Every person has their ups and downs. Every artist has her ups and downs too. Yesterday I was up, today I am down. Perhaps tomorrow I will be up again. Nothing is perfect. Every project is always growing and changing. For the past several weeks since I’ve been back in grad school, with this being my last year and my big thesis project looming up in the near future, it’s as if I’ve been on a rollercoaster of new artistic ideas that both excite me and at the same time couldn’t be more terrifying. One day I think I know exactly what I’m going to do, and the next day it’s all up in the air again. I do already have certain elements that I know I want to explore, and am already exploring, but how I want to execute it and the medium(s) that I choose to work with are still in questioning. Yesterday over an amazing pancake breakfast, I wrote nonstop for over two hours what I thought would be the first draft of the film I am (or was) going to make for my thesis. It was invigorating. The words just flowed out of me. They needed to sit on that page. And I felt great about it.. until I went back and read the script in the evening. The second time around, it didn’t seem as exciting as the first. In fact, it seemed so short and simple, not at all what I was really going for….. Today.. well, today I’m torn in between. In a lot of ways there are many elements within what I wrote that excite me. Certainly some new ideas came up from my inspired pancake writings. However, perhaps it is also okay to decide that even though it was inspiring in the moment, and I needed to get those ideas out, I don’t have to stick with the script that I created at all. I can let it go. And go back to the drawing board. And think again. And reassemble. And think again. And doubt again. And then feel inspired and confident again. And perhaps, eventually, string all the ideas that really hit home together and make something out of them. It’s an ongoing process. And it’s not always easy. But that’s a part of art making. Art making is not one continuous inspiration. It can also be hell sometimes. But maybe it’s the struggle that in the end creates the most meaningful work. Because you have to really think about it. You have to doubt in order to believe again.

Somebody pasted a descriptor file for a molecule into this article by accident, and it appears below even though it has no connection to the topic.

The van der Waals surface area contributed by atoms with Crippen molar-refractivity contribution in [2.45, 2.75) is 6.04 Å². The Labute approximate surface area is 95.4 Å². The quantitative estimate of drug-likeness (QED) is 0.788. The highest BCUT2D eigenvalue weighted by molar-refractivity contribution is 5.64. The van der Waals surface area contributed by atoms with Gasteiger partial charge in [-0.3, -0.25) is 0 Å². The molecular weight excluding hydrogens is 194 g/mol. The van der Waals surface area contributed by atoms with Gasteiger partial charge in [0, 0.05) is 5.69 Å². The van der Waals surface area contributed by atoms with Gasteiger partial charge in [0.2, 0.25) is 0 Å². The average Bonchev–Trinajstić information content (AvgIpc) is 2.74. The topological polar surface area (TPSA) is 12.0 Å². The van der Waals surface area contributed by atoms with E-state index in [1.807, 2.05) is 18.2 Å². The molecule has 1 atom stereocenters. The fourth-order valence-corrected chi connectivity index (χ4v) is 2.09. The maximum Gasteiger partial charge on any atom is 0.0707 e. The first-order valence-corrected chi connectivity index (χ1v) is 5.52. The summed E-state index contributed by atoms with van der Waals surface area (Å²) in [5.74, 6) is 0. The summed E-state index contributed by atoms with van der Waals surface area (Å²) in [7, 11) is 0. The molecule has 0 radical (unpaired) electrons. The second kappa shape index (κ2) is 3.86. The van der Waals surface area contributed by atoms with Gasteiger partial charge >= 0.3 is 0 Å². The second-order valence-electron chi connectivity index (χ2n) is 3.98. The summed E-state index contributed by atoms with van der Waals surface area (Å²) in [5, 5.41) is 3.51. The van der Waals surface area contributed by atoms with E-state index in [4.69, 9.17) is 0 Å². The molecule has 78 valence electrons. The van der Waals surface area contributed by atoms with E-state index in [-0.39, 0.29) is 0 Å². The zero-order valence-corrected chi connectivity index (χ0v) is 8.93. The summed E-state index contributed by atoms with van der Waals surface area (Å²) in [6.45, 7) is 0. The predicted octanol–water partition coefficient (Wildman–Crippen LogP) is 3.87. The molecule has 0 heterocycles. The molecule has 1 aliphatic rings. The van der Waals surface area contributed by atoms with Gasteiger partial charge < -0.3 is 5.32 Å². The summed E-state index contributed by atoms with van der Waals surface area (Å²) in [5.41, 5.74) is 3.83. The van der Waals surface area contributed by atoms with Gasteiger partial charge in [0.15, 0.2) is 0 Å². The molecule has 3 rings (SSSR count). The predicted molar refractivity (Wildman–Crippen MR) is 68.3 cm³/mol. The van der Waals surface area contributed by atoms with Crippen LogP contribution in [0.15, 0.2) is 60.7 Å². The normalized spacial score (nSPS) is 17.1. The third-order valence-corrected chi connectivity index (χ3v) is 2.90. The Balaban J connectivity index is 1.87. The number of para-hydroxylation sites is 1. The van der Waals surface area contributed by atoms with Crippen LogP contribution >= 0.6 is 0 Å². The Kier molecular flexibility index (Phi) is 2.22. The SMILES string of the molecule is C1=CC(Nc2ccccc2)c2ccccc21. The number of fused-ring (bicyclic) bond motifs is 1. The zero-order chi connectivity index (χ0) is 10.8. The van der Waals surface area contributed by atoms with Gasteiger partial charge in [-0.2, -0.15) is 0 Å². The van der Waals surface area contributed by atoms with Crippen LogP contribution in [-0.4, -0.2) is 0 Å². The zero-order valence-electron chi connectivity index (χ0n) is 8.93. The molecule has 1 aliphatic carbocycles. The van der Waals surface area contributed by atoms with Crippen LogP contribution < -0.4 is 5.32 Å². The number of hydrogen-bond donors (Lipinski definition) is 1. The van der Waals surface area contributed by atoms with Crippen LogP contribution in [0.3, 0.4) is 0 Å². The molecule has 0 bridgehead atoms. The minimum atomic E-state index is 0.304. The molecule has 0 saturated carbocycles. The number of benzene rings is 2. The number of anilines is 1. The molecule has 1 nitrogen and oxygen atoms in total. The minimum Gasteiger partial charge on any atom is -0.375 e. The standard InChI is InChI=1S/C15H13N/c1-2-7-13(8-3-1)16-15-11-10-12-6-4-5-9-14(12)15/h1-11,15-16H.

Photo credit:

http://www.utopia-britannica.org.uk/pages/New%20Harmony.htm

A humorous introduction

I thought I’d start this blog out with something light and cheerful. I can’t deny that in the long run, I’m a complete sucker for humor. Being in grad school for the past two years in ‘Studio Art’, I’ve faced constant reluctance to my role as a humorous artist. My question is: does art have to be so damn serious all the time? Yes, perhaps there are plenty of artists working with things that are “funny”, but it seems that they’re often not taken as seriously as the “serious” artists are. Conceptual and theoretical art put aside, I appreciate humor in its essence because it MAKES ME LAUGH. That, in itself, is worth a thousand words. Laughter = not suffering. Those who are suffering should laugh more. Those who aren’t suffering should laugh more. Those who are too serious about everything.. should laugh more. When I’m feeling shitty about myself and my work, I should laugh more. If you’re judging this blog post already, then you should laugh more too, dammit.

I Love Lucy is one of my favorites. Classic spoofs of ridiculousness, and yet amazingly well done by talented performers, writers and directors. Lucille Ball was a gem of female strength and awesomeness, and her “multicultural” relationship with Cuban bandleader and fellow performer Dezi Arnaz was certainly unique on the big screen for its time. While I Love Lucy was aimed at making its audience laugh, it also had plenty of references to the life realities of the time. I wish there were more shows like I Love Lucy today. It made me laugh so hard that I forgot for a second that there aren’t, at least none that I know of.